Want more recommendations for your family?
Sign up for our weekly newsletter for entertainment inspiration
A Lot or a Little?
What you will—and won't—find in this movie.
Strangers are either awkwardly supportive or derisive of soldiers' experiences in Iraq. In one scene, women make fun of a character who has a limp because she's been shot during combat. A wife isn't interested in letting her deployed husband rejoin her life now that he's back -- for no apparent reason, it seems, other than that she liked being alone. Characters are clearly affected by their time served in Iraq -- they're besieged by nightmares, fears, and insecurities. But they also display empathy for one another's experiences and are generous with their time and help even though they don't know one another that well.
Violence & Scariness
A soldier has a quick trigger finger -- she talks about missing her weapon and gets into fights quickly (no guns are drawn, though a bar fight almost turns into a melee). A husband and wife have a big argument in front of guests. Soldiers are injured on the battlefield; close up of a bullet wound in a thigh.
Did you know you can flag iffy content? Adjust limits for Violence & Scariness in your kid's entertainment guide.Get started
Sex, Romance & Nudity
A married woman propositions a virtual stranger; later, they're shown having sex (though there's no nudity), and her husband walks in on them; two characters listen as a couple engages in sex; conversations about how a man can get an erection and please a woman without one. A character is on a mission to find prostitutes who can help him with his sexual problem.
Did you know you can flag iffy content? Adjust limits for Sex, Romance & Nudity in your kid's entertainment guide.Get started
Regular use of words like "p---y," "s--t," and "f--k."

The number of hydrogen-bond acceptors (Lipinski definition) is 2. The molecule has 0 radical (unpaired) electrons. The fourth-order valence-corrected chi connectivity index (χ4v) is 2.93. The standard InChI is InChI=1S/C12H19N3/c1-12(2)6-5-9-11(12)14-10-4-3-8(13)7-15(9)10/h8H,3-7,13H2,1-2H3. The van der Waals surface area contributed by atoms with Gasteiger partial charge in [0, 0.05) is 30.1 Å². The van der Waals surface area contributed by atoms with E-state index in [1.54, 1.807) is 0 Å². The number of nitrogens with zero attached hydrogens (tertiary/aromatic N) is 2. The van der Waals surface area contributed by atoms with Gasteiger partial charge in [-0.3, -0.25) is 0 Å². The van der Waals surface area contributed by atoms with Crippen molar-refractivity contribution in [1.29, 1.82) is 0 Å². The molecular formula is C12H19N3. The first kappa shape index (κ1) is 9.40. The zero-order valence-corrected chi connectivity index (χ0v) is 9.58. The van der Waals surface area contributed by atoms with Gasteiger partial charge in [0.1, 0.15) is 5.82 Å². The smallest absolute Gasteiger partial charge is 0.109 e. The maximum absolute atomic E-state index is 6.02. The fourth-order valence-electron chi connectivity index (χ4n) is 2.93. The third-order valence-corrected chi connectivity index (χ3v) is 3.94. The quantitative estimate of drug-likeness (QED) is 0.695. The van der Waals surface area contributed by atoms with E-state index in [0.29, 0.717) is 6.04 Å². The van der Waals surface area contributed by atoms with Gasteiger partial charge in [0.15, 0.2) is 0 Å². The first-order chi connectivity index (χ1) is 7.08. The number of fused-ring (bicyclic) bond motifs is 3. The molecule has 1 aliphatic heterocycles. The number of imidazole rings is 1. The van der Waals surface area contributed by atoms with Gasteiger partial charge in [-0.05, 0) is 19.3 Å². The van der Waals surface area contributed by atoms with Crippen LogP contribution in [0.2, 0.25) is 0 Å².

Did you know you can flag iffy content? Adjust limits for Language in your kid's entertainment guide.Get started
Products & Purchases
Nothing excessive. Signs for Dollar car rental, McDonald's, etc. Mentions of Porta-Johns.
Drinking, Drugs & Smoking
Soldiers drink and carouse while on leave. One of them pops pills.
Did you know you can flag iffy content? Adjust limits for Drinking, Drugs & Smoking in your kid's entertainment guide.Get started
Parents Need to Know
Parents need to know that this fairly unsentimental dramedy about what life is like for soldiers on leave from war deals with themes and subjects that may be overwhelming for younger teens. It doesn't pull any punches, depicting civilian life as being just as fraught as fighting in Iraq. Some scenes show the soldiers in battle and getting injured, and there are frank discussions about the aftereffects of war. There's also a fair amount of strong language, some drinking, liberal use of sexual innuendoes, and a moment in which a couple is caught in the middle of having sex (though not too much skin is shown). To stay in the loop on more movies like this, you can sign up for weekly Family Movie Night emails.
Is It Any Good?
THE LUCKY ONES has lots of flaws, including artificial twists, cliched setups, and all-too-familiar road-trip snafus (keys left in a locked car, bickering travelers, etc.). The story opens up like a highway with uninteresting pit stops. But the movie has heart, and that's what saves it. It plays on a low register, smartly aware that its basic premise -- veterans who are hobbled physically must endure emotional warfare, too -- is already intense. Given the heavy subject matter, director Neil Burger smartly realizes that it's better to keep a light touch and deftly mixes humor with drama.
The Lucky Ones is also fortunate to have a great cast. Robbins is sympathetic yet subtle, McAdams balances fear and awkwardness with optimism and spirituality (she really is lovely, even in a role this gritty), and Pena is surprising in a role that's hard to pin down because it's refreshingly complex.
Did we miss something on diversity?
Research shows a connection between kids' healthy self-esteem and positive portrayals in media. That's why we've added a new "Diverse Representations" section to our reviews that will be rolling out on an ongoing basis. You can help us help kids by suggesting a diversity update.
Suggest an Update
Our Editors Recommend
Common Sense Media's unbiased ratings are created by expert reviewers and aren't influenced by the product's creators or by any of our funders, affiliates, or partners.See how we rate